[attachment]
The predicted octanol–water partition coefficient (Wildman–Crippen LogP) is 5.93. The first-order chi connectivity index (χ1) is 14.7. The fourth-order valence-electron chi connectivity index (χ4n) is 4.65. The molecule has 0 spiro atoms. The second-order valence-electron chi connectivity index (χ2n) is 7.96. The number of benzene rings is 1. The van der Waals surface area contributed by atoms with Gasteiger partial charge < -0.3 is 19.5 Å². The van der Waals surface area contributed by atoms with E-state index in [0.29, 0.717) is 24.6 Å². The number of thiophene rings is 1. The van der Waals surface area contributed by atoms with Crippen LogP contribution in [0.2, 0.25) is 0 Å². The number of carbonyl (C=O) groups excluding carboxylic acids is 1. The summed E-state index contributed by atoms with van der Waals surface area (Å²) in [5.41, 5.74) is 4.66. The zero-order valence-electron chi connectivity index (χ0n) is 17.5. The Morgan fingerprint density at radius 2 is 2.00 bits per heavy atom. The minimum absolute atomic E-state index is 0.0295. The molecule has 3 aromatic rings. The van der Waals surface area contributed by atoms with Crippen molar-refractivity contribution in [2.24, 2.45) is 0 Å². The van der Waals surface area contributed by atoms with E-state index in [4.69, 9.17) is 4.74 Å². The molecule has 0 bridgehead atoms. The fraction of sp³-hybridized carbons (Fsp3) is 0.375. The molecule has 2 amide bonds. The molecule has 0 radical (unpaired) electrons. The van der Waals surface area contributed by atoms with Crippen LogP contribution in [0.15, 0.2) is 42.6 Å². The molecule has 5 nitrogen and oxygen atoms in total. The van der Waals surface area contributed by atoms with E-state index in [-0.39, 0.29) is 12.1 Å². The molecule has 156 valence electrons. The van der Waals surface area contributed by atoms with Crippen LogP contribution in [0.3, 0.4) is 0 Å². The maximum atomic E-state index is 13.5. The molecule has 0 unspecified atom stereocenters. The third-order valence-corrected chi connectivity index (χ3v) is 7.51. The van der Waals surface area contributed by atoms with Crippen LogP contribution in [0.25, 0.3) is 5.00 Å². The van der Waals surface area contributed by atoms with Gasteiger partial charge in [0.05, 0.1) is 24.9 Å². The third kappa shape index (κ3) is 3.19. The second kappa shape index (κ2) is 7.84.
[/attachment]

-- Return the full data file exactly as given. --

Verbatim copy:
The predicted octanol–water partition coefficient (Wildman–Crippen LogP) is 5.93. The first-order chi connectivity index (χ1) is 14.7. The fourth-order valence-electron chi connectivity index (χ4n) is 4.65. The molecule has 0 spiro atoms. The second-order valence-electron chi connectivity index (χ2n) is 7.96. The number of benzene rings is 1. The van der Waals surface area contributed by atoms with Gasteiger partial charge < -0.3 is 19.5 Å². The van der Waals surface area contributed by atoms with E-state index in [0.29, 0.717) is 24.6 Å². The number of thiophene rings is 1. The van der Waals surface area contributed by atoms with Crippen LogP contribution in [0.2, 0.25) is 0 Å². The number of carbonyl (C=O) groups excluding carboxylic acids is 1. The summed E-state index contributed by atoms with van der Waals surface area (Å²) in [5.41, 5.74) is 4.66. The zero-order valence-electron chi connectivity index (χ0n) is 17.5. The Morgan fingerprint density at radius 2 is 2.00 bits per heavy atom. The minimum absolute atomic E-state index is 0.0295. The molecule has 3 aromatic rings. The van der Waals surface area contributed by atoms with Crippen molar-refractivity contribution in [2.24, 2.45) is 0 Å². The van der Waals surface area contributed by atoms with E-state index in [4.69, 9.17) is 4.74 Å². The molecule has 0 bridgehead atoms. The fraction of sp³-hybridized carbons (Fsp3) is 0.375. The molecule has 2 amide bonds. The molecule has 0 radical (unpaired) electrons. The van der Waals surface area contributed by atoms with Crippen LogP contribution in [0.15, 0.2) is 42.6 Å². The molecule has 5 nitrogen and oxygen atoms in total. The van der Waals surface area contributed by atoms with E-state index in [-0.39, 0.29) is 12.1 Å². The molecule has 156 valence electrons. The van der Waals surface area contributed by atoms with Crippen LogP contribution in [0.3, 0.4) is 0 Å². The maximum atomic E-state index is 13.5. The molecule has 0 unspecified atom stereocenters. The third-order valence-corrected chi connectivity index (χ3v) is 7.51. The van der Waals surface area contributed by atoms with Crippen LogP contribution in [0.25, 0.3) is 5.00 Å². The van der Waals surface area contributed by atoms with Gasteiger partial charge in [0.05, 0.1) is 24.9 Å². The third kappa shape index (κ3) is 3.19. The second kappa shape index (κ2) is 7.84.